A health club containing a swimming pool, a basketball court, and Nautilus machines.
1. The water in the swimming pool sparkled under the neon lights. The basketball court waited quietly for the sounds of the game. The Nautilus machines held their breaths until they clinked and clanked with the strain of use.

2. Ellen plunged into the cool water of the swimming pool and winced at her still-sore muscles. She’d take a turn at the Nautilus machines after her swim so she’d be warmed up before the pick-up basketball game on the outside court. A week at the health club and she’d be good as new.

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American Film Institute: Top 100 Movies

The American Film Institute has put together an Interactive Tour with 100 of the best movies –read American movies, of course. Very few “modern” movies or silents, lots of movies from the 40s and 50s, and none from any of the international film makers (e.g., the UK, Italy, France, Germany). I’m not complaining, much, since a lot of my faves are on the list, although some are missing, in my opinion, like The Princess Bride (some of the best lines ever are in that movie) and some shouldn’t be there, like Tootsie.

Here are the first 30, according to AFI (an asterisk for my favorites):

  1. Citizen Kane
  2. The Godfather
  3. Casablanca*
  4. Raging Bull
  5. Singin’ in the Rain
  6. Gone With the Wind
  7. Lawrence of Arabia
  8. Schindler’s List
  9. Vertigo*
  10. Wizard of Oz
  11. City Lights
  12. The Searchers
  13. Star Wars*
  14. Psycho
  15. 2001: Space Odyssey*
  16. Sunset Boulevard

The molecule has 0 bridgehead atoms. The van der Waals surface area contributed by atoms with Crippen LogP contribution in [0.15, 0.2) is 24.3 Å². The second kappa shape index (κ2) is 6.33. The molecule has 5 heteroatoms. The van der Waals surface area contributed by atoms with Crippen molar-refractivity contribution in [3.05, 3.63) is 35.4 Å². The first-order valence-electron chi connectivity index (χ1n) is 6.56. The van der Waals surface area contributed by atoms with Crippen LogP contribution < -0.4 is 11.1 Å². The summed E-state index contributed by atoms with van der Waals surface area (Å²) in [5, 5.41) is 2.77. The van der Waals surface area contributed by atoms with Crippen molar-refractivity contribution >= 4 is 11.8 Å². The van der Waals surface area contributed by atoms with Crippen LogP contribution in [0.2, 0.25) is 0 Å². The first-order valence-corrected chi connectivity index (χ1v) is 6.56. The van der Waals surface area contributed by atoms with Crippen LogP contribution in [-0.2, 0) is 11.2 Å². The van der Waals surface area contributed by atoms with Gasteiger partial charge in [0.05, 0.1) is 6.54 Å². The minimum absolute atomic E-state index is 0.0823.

17. The Graduate*
  18. The General
  19. On the Waterfront
  20. It’s a Wonderful Life*
  21. Chinatown
  22. Some Like it Hot
  23. The Grapes of Wrath*
  24. E. T.*
  25. To Kill a Mockingbird*
  26. Mr. Smith Goes to Washington*
  27. High Noon
  28. All About Eve
  29. Double Indemnity*
  30. Apocalypse Now

Others of my favorites that made the list:

  • The Maltese Falcon (31)
  • Snow White (34)
  • Treasure of the Sierra Madre (38)
  • The Philadelphia Story (44)
  • Rear Window (48)
  • North by Northwest (55)
  • The African Queen (65)
  • Indiana Jones — Raiders of the Lost Ark (66)
  • Twelve Angry Men (87)
  • The Sixth Sense (89)
  • Pulp Fiction (94)
  • Blade Runner (97)

I was surprised at how many SF/supernatural movies made it on the list and how few animated did (only Snow White and Toy Story). The list was selected by what they call “expert jury” although they didn’t name them.

I’m going to be a girl and say that my favorite of all times is Casablanca. I suspect my friend Robyn’s will be The Godfather (right, Robyn?)

What’s yours? Is it on the list? If it’s not, why do you think it was left out (apart from the judges being totally inept and biased)?

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The multitude of description, part one

Another difficult part of writing is using description. I’m not a fan of long descriptions, à la Tolkien or Tolstoy, taking pages and pages to painstakingly build the setting into which the protagonists with play, work, fight, love and die. I’m not a fan either of the minute description style used in romance novels, for example, to give a near photographic image of the protagonists in the story. I’ve always preferred using my imagination to see a character and identify with him or her.

So today we’re starting on description exercises. Again, I invite you to do the exercises yourself and post the result in the comments section. The first in the series of exercises on description is about what I just talked about: keeping it short.

The exercise: For each of a hot air balloon, a fashion show, a modern kitchen, and a gun, use a paragraph to describe the function of it. The descriptions can be totally biased, or of a journalistic or encyclopedic tone, but the purpose is to use as few words as possible to create a picture.